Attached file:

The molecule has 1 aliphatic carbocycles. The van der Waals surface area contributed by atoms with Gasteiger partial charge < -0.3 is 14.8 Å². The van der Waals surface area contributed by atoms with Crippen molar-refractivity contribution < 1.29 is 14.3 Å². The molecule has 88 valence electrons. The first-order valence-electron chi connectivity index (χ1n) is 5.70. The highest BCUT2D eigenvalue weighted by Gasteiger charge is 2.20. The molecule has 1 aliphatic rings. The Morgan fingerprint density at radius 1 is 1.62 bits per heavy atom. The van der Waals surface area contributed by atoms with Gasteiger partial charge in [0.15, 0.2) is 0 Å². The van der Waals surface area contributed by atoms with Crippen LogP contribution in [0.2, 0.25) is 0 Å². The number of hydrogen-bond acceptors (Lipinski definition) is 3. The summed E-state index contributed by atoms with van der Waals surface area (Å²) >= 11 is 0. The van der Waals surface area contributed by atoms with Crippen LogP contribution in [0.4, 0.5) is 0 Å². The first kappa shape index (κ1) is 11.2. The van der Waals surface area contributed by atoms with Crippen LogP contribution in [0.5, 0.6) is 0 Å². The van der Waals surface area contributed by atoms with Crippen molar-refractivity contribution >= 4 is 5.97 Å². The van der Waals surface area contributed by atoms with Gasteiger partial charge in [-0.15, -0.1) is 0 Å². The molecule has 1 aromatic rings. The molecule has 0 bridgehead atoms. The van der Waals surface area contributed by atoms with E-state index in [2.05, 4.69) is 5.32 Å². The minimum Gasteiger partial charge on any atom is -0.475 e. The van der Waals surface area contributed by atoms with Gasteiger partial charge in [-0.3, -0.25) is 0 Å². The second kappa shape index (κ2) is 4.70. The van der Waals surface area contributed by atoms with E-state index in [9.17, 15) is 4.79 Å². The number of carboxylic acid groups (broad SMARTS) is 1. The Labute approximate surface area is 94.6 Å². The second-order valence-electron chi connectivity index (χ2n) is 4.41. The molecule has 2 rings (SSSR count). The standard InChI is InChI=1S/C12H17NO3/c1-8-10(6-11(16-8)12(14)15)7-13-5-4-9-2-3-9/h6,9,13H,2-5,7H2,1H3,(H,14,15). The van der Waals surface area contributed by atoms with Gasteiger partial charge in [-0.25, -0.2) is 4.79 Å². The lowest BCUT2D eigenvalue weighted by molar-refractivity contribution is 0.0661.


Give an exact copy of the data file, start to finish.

The molecule has 1 aliphatic carbocycles. The van der Waals surface area contributed by atoms with Gasteiger partial charge < -0.3 is 14.8 Å². The van der Waals surface area contributed by atoms with Crippen molar-refractivity contribution < 1.29 is 14.3 Å². The molecule has 88 valence electrons. The first-order valence-electron chi connectivity index (χ1n) is 5.70. The highest BCUT2D eigenvalue weighted by Gasteiger charge is 2.20. The molecule has 1 aliphatic rings. The Morgan fingerprint density at radius 1 is 1.62 bits per heavy atom. The van der Waals surface area contributed by atoms with Gasteiger partial charge in [0.15, 0.2) is 0 Å². The van der Waals surface area contributed by atoms with Crippen LogP contribution in [0.2, 0.25) is 0 Å². The number of hydrogen-bond acceptors (Lipinski definition) is 3. The summed E-state index contributed by atoms with van der Waals surface area (Å²) >= 11 is 0. The van der Waals surface area contributed by atoms with Crippen LogP contribution in [0.4, 0.5) is 0 Å². The first kappa shape index (κ1) is 11.2. The van der Waals surface area contributed by atoms with Crippen LogP contribution in [0.5, 0.6) is 0 Å². The van der Waals surface area contributed by atoms with Crippen molar-refractivity contribution >= 4 is 5.97 Å². The van der Waals surface area contributed by atoms with Gasteiger partial charge in [-0.15, -0.1) is 0 Å². The molecule has 1 aromatic rings. The molecule has 0 bridgehead atoms. The van der Waals surface area contributed by atoms with E-state index in [2.05, 4.69) is 5.32 Å². The minimum Gasteiger partial charge on any atom is -0.475 e. The van der Waals surface area contributed by atoms with Gasteiger partial charge in [-0.3, -0.25) is 0 Å². The second kappa shape index (κ2) is 4.70. The van der Waals surface area contributed by atoms with E-state index in [9.17, 15) is 4.79 Å². The number of carboxylic acid groups (broad SMARTS) is 1. The Labute approximate surface area is 94.6 Å². The second-order valence-electron chi connectivity index (χ2n) is 4.41. The molecule has 2 rings (SSSR count). The standard InChI is InChI=1S/C12H17NO3/c1-8-10(6-11(16-8)12(14)15)7-13-5-4-9-2-3-9/h6,9,13H,2-5,7H2,1H3,(H,14,15). The van der Waals surface area contributed by atoms with Gasteiger partial charge in [-0.25, -0.2) is 4.79 Å². The lowest BCUT2D eigenvalue weighted by molar-refractivity contribution is 0.0661.